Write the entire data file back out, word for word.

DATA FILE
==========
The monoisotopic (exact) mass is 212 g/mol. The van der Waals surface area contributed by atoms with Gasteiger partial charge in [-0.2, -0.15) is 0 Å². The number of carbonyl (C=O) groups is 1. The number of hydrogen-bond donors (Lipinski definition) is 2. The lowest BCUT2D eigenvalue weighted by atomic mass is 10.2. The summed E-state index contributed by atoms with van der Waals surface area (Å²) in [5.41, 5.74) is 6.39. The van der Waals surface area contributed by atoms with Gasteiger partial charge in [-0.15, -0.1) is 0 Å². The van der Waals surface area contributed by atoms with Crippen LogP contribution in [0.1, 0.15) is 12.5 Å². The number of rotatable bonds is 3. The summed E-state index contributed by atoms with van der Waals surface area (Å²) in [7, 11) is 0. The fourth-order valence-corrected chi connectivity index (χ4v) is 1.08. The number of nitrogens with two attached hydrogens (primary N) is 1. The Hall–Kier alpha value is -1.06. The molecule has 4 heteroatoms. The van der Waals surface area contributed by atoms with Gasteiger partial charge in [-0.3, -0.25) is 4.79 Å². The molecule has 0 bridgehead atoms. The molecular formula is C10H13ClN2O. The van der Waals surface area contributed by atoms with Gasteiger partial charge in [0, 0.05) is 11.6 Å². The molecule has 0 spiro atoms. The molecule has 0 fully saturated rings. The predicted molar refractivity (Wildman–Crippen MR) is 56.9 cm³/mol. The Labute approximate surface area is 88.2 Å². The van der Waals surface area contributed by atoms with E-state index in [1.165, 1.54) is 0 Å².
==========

The monoisotopic (exact) mass is 212 g/mol. The van der Waals surface area contributed by atoms with Gasteiger partial charge in [-0.2, -0.15) is 0 Å². The number of carbonyl (C=O) groups is 1. The number of hydrogen-bond donors (Lipinski definition) is 2. The lowest BCUT2D eigenvalue weighted by atomic mass is 10.2. The summed E-state index contributed by atoms with van der Waals surface area (Å²) in [5.41, 5.74) is 6.39. The van der Waals surface area contributed by atoms with Gasteiger partial charge in [-0.15, -0.1) is 0 Å². The van der Waals surface area contributed by atoms with Crippen LogP contribution in [0.1, 0.15) is 12.5 Å². The number of rotatable bonds is 3. The summed E-state index contributed by atoms with van der Waals surface area (Å²) in [7, 11) is 0. The fourth-order valence-corrected chi connectivity index (χ4v) is 1.08. The number of nitrogens with two attached hydrogens (primary N) is 1. The Hall–Kier alpha value is -1.06. The molecule has 4 heteroatoms. The van der Waals surface area contributed by atoms with Gasteiger partial charge in [-0.3, -0.25) is 4.79 Å². The molecule has 0 bridgehead atoms. The molecular formula is C10H13ClN2O. The van der Waals surface area contributed by atoms with Gasteiger partial charge in [0, 0.05) is 11.6 Å². The molecule has 0 spiro atoms. The molecule has 0 fully saturated rings. The predicted molar refractivity (Wildman–Crippen MR) is 56.9 cm³/mol. The Labute approximate surface area is 88.2 Å². The van der Waals surface area contributed by atoms with E-state index in [1.165, 1.54) is 0 Å².